Author : Venkat
With the scintillating season that Rafael Nadal is experiencing, the never ending debate of who the greatest player of all time is has been ignited once again. Nadal has 13 grand slams in the bag already and with the kind of form Federer has shown in the past few years, surpassing the mark of 17 is very much a possibility. He has the calendar slam and is the all time leader in the ATP 1000 masters. Along with that he has also won the Davis Cup and an Olympic gold.
All those glittering achievements have attracted many fans and won numerous hearts. But what I admire most about Rafael Nadal is how he became what he is today. I have been a Nadal fan since the beginning. I started following the game avidly in the year 2005 and that was the year when Nadal won the Roland Garros on debut. I could relate to his style. The never say die attitude and an exceptional will to win despite the odds being stacked against you. I have seen the 18-year-old clay courter become a 26-year-old all-conquering tennis phenomena and that transition is what made me idolize him.
When Rafael Nadal burst on to the tennis stage, his game was extremely suited to clay. He relied on his huge forehand accompanied with vicious spin on it and an ultra fit body which let him run down all balls for his victories. The backhand and service were susceptible. Add all that to the base line game he had and you have ready the perfect clay court player.
Nadal succeeded immensely on clay right from the start but he did struggle to a certain extent on the other surfaces. He never rested on his prowess of mastering a particular surface but strived for betterment and achieved it. He belonged to a nation which had produced some great players like Carlos Moya and Juan Carlos Ferrero, but these guys too like other Spaniards were the most successful on clay. Their level of success dropped when other surfaces were considered. It would have been pretty easy for Nadal to take their examples and sit back to be only a clay court success. He never did that. He went from strength to strength and conquered all that was possible.
His victory at Wimbledon, on a surface (grass) not suited to his game at all, highlighted his capability to play on all courts. He subsequently won the Olympic gold in Beijing, the Australian Open and finally the US Open, all on hard courts, to establish himself as the all conqueror. His recent run on hard courts speaks for itself. Amidst all that, his form on clay was as constant as ever and this is commendable.
Another thing what attracts me to Nadal is the quality of opposition he had to go through. He had to face Roger Federer at his peak, one of the greatest players tennis has ever seen. Nadal was placed a record number of weeks on the second spot in the ATP singles ranking below Roger Federer. To see a person ahead of you for close to 3 years and if that player seems invincible, that is more than enough to lose hope. Nadal never stopped working hard. Nothing deterred him from achieving his dream of reaching the top and he did so with style. He became world number 1 not by Federer being injured but because of his own success.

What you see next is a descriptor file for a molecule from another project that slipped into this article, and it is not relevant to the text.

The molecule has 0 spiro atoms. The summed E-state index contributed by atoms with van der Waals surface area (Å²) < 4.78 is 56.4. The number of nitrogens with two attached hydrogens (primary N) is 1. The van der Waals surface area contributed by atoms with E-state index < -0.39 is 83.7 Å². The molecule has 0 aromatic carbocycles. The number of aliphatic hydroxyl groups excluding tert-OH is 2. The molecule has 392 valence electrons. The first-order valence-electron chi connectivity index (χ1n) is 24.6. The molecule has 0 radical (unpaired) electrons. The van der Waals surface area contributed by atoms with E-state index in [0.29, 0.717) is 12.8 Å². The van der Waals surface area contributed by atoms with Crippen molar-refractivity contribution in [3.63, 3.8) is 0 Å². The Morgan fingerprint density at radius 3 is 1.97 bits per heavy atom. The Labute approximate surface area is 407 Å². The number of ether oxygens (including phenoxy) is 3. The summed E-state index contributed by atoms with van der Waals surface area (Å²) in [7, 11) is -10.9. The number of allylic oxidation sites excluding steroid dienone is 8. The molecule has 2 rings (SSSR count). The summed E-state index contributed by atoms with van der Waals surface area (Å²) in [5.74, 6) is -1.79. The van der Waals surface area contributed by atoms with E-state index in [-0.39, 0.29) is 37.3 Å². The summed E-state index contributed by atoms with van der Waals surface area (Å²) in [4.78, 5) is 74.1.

The reason behind his success was not the dip in form of others but his game grew by leaps and bounds. The dangerous forehand was ever present. In fact, it got even better. He started to flatten it out at times which is so important for the faster courts. His backhand became extremely solid. The net game took a forward jump as well. The most striking improvement was the serve. From that Roland Garros in 2005 to the US Open in 2010, the difference in his service was evident. Nadal was hitting fast and hard serves. The effectiveness of that serve was so much that he was broken for the first time at the semi–final stage. To break Nadal is a very difficult task, not only in that tournament but in general.
The mental strength of Rafael Nadal is supreme. He was a true believer in the saying that a match is not over until it’s over. The mental strength displayed by him to defeat Federer in the finals of Wimbledon 2008 was ominous. In the Australian Open 2009, Nadal played a 5-hour plus semi final against Verdasco and then again beat Federer in a pulsating 5-set final. Against Nadal, it is one thing to reach the break point but converting it is altogether another story. The mental strength needed to return from injuries and perform is immense.
I am a Nadal fan. Not because of what he has achieved but because the odds he defied to achieve it. The Spaniard changed his game and surpassed the most decorated player in tennis by far. I have witnessed the transition from 2005 till date and I bow to that.